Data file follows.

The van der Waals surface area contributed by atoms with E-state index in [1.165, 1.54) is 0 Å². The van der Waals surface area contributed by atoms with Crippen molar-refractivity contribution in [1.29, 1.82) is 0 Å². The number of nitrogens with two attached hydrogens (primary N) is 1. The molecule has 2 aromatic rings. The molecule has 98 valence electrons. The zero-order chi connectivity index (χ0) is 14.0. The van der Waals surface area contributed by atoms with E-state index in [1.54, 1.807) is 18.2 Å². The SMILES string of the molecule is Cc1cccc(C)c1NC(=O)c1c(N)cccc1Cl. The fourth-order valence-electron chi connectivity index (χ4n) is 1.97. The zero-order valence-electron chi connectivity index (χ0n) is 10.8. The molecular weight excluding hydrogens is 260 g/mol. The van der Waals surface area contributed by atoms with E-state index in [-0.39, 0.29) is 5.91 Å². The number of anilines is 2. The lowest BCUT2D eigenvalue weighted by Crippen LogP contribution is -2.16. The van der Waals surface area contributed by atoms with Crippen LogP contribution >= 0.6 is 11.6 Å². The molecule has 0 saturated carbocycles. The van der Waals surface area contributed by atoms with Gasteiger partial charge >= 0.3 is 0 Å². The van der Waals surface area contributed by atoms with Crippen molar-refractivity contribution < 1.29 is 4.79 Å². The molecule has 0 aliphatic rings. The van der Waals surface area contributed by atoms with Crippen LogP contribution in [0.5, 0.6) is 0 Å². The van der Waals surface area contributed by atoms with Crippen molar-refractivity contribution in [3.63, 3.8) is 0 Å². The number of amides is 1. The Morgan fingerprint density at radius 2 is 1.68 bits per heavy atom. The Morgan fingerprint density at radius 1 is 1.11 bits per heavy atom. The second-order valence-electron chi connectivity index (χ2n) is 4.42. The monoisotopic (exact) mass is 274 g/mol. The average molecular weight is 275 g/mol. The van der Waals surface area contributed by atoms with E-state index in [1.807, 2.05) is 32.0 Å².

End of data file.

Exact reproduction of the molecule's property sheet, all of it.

The van der Waals surface area contributed by atoms with E-state index in [1.165, 1.54) is 0 Å². The van der Waals surface area contributed by atoms with Crippen molar-refractivity contribution in [1.29, 1.82) is 0 Å². The number of nitrogens with two attached hydrogens (primary N) is 1. The molecule has 2 aromatic rings. The molecule has 98 valence electrons. The zero-order chi connectivity index (χ0) is 14.0. The van der Waals surface area contributed by atoms with E-state index in [1.54, 1.807) is 18.2 Å². The SMILES string of the molecule is Cc1cccc(C)c1NC(=O)c1c(N)cccc1Cl. The fourth-order valence-electron chi connectivity index (χ4n) is 1.97. The zero-order valence-electron chi connectivity index (χ0n) is 10.8. The molecular weight excluding hydrogens is 260 g/mol. The van der Waals surface area contributed by atoms with E-state index in [-0.39, 0.29) is 5.91 Å². The number of anilines is 2. The lowest BCUT2D eigenvalue weighted by Crippen LogP contribution is -2.16. The van der Waals surface area contributed by atoms with Crippen LogP contribution >= 0.6 is 11.6 Å². The molecule has 0 saturated carbocycles. The van der Waals surface area contributed by atoms with Gasteiger partial charge >= 0.3 is 0 Å². The van der Waals surface area contributed by atoms with Crippen molar-refractivity contribution < 1.29 is 4.79 Å². The molecule has 0 aliphatic rings. The van der Waals surface area contributed by atoms with Crippen LogP contribution in [0.5, 0.6) is 0 Å². The van der Waals surface area contributed by atoms with Crippen molar-refractivity contribution in [3.63, 3.8) is 0 Å². The number of amides is 1. The Morgan fingerprint density at radius 2 is 1.68 bits per heavy atom. The Morgan fingerprint density at radius 1 is 1.11 bits per heavy atom. The second-order valence-electron chi connectivity index (χ2n) is 4.42. The monoisotopic (exact) mass is 274 g/mol. The average molecular weight is 275 g/mol. The van der Waals surface area contributed by atoms with E-state index in [1.807, 2.05) is 32.0 Å².